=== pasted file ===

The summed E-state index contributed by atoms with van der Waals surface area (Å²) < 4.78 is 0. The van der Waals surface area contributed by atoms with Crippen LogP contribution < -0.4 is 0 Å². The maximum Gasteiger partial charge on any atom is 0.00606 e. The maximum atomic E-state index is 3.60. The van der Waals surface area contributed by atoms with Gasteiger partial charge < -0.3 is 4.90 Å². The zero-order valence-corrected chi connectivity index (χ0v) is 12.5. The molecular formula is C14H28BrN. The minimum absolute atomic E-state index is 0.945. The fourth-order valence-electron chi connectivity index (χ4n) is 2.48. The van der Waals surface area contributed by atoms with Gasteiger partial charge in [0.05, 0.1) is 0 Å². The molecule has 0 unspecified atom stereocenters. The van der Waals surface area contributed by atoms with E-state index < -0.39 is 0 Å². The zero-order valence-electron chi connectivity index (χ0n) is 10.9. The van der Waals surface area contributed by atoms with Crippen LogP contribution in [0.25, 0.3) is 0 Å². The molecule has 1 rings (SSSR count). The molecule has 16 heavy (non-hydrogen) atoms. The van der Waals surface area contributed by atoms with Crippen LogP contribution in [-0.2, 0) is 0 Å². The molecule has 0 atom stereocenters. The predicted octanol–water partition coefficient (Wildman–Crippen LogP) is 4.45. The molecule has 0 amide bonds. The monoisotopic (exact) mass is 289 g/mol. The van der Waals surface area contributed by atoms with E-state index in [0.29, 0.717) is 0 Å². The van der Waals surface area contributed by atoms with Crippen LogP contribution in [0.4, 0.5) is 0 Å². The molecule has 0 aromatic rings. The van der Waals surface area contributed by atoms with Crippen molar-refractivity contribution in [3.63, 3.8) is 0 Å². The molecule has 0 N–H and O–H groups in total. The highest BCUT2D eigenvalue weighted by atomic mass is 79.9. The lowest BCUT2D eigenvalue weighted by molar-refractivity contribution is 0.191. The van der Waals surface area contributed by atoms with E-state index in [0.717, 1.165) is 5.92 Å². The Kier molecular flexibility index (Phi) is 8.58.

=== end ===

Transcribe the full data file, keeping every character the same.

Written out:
The summed E-state index contributed by atoms with van der Waals surface area (Å²) < 4.78 is 0. The van der Waals surface area contributed by atoms with Crippen LogP contribution < -0.4 is 0 Å². The maximum Gasteiger partial charge on any atom is 0.00606 e. The maximum atomic E-state index is 3.60. The van der Waals surface area contributed by atoms with Gasteiger partial charge < -0.3 is 4.90 Å². The zero-order valence-corrected chi connectivity index (χ0v) is 12.5. The molecular formula is C14H28BrN. The minimum absolute atomic E-state index is 0.945. The fourth-order valence-electron chi connectivity index (χ4n) is 2.48. The van der Waals surface area contributed by atoms with Gasteiger partial charge in [0.05, 0.1) is 0 Å². The molecule has 0 unspecified atom stereocenters. The van der Waals surface area contributed by atoms with E-state index < -0.39 is 0 Å². The zero-order valence-electron chi connectivity index (χ0n) is 10.9. The van der Waals surface area contributed by atoms with Crippen LogP contribution in [0.25, 0.3) is 0 Å². The molecule has 1 rings (SSSR count). The molecule has 16 heavy (non-hydrogen) atoms. The van der Waals surface area contributed by atoms with Crippen LogP contribution in [-0.2, 0) is 0 Å². The molecule has 0 atom stereocenters. The predicted octanol–water partition coefficient (Wildman–Crippen LogP) is 4.45. The molecule has 0 amide bonds. The monoisotopic (exact) mass is 289 g/mol. The van der Waals surface area contributed by atoms with E-state index in [0.29, 0.717) is 0 Å². The van der Waals surface area contributed by atoms with Crippen LogP contribution in [0.4, 0.5) is 0 Å². The molecule has 0 aromatic rings. The van der Waals surface area contributed by atoms with Crippen molar-refractivity contribution in [3.63, 3.8) is 0 Å². The molecule has 0 N–H and O–H groups in total. The highest BCUT2D eigenvalue weighted by atomic mass is 79.9. The lowest BCUT2D eigenvalue weighted by molar-refractivity contribution is 0.191. The van der Waals surface area contributed by atoms with E-state index in [0.717, 1.165) is 5.92 Å². The Kier molecular flexibility index (Phi) is 8.58.